Scotch-Irish-L ArchivesArchiver > Scotch-Irish > 2000-06 > 0962378061
From: "Charles.Clark" <>
Subject: Re: Help - RCMP
Date: Fri, 30 Jun 2000 11:14:21 -0400
BARBARA MacQUARRIE wrote:
> Hello List
> My father (in his 80s) has just told me that his grandmother had a
> brother, ??? Duff, born, I think between 1850 - 1860 in Ballymena, who
> served with the Mounties.
> I have no other information about him. Can anybody help point me in
> the right direction, please.
I would be heading straight for the files of the Royal Canadian Mounted
Police, in the Canadian National Archives, at
http://www.archives.ca/index.html Unfortunately you'll have to write or
hire a researcher to get what you want, I suspect, because only a part of
their records are on line, but even a short reply might well have enough
details to get you on your way. I had a hugely successful dip into that
pool, not with the RCMP (Mounties), but with the NorthWestern Mounted
Police, who preceded them in the west.
Briefly, I had a Stewart-Moore family chart with the annotation on it
"Henry b 20 April 1859, d Sept 1908 Major Commission North West Mounted
Police m June 1882 Emily, eldest dau of Butler Giveen, of Cooldaragh, Capt
I wrote to the Canadian Archives ( back in the days when the internet was
young), and got a reply saying that they had a file on a Major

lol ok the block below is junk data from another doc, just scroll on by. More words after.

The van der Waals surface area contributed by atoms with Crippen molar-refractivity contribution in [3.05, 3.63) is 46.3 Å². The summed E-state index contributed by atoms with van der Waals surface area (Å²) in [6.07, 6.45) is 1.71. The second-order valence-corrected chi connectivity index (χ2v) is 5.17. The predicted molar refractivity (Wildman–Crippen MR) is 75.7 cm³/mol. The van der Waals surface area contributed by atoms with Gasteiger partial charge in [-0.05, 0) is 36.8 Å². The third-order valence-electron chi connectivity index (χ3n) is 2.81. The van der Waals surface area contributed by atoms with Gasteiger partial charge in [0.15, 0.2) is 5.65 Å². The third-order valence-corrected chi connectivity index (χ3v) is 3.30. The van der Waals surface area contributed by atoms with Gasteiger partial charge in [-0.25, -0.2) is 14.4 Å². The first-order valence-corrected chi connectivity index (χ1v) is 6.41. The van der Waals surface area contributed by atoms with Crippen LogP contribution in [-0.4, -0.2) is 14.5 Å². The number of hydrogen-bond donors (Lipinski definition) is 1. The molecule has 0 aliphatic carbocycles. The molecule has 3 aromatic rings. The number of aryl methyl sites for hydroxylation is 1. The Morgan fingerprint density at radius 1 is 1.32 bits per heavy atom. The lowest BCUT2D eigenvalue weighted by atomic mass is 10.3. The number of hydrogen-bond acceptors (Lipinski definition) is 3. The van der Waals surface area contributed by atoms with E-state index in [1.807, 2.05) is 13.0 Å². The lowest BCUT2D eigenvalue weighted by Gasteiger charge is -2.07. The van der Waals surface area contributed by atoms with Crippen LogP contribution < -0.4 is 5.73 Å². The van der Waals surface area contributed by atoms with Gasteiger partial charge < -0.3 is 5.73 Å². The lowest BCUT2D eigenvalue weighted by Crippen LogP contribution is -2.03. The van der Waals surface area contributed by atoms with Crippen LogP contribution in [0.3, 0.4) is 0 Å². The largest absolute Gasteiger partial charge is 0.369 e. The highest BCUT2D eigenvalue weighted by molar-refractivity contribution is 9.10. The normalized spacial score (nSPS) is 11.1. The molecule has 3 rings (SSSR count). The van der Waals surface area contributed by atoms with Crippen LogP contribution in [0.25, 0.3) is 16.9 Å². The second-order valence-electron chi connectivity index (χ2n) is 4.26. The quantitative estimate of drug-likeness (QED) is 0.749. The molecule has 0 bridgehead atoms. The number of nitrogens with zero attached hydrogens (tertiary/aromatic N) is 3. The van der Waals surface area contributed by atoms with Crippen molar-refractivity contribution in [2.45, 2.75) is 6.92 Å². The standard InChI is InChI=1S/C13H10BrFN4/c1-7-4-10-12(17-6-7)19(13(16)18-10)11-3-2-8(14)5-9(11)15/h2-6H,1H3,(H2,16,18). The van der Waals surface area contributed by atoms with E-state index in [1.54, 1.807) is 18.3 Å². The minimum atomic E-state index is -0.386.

Stewart-Moore, but it was just a pension file, with no details of his
career. It had him listed as "Major Henry Stewart-Moore of the Prince
Albert Volunteers, who was pensioned off on 26 March 1885 due to wounds
received at Duck Lake, North West Territories."
Which seemed all very frustrating until I searched the net for "Duck Lake"
and opened up a whole new world. He wasn't a Major in the NWMP at all, but
a private citizen whose only military involvement was with the civilian
militia (the Prince Albert Volunteers) who got shot up very badly in the
fight at Duck Lake which marked the beginning of the second Riel Rebellion
in 1885. Henry Stewart-Moore lost a leg, and was pensioned, as above. And
it wasn't long before the file on him became one of my largest, because he
had been quite a prominent citizen in Prince Albert, Saskatchewan, in its
And then that led on to .... finding that my grandfather had grown up in
Alberta in the 1880s, something I only vaguely had an inkling of, and
never thought I'd find out anything about. But there are a lot of archives
in Canada, and that also became one of my largest files. All through an
entry on a chart that contained little more than your vague reference.
So, Barbara, for my money, the Canadian National Archives should be your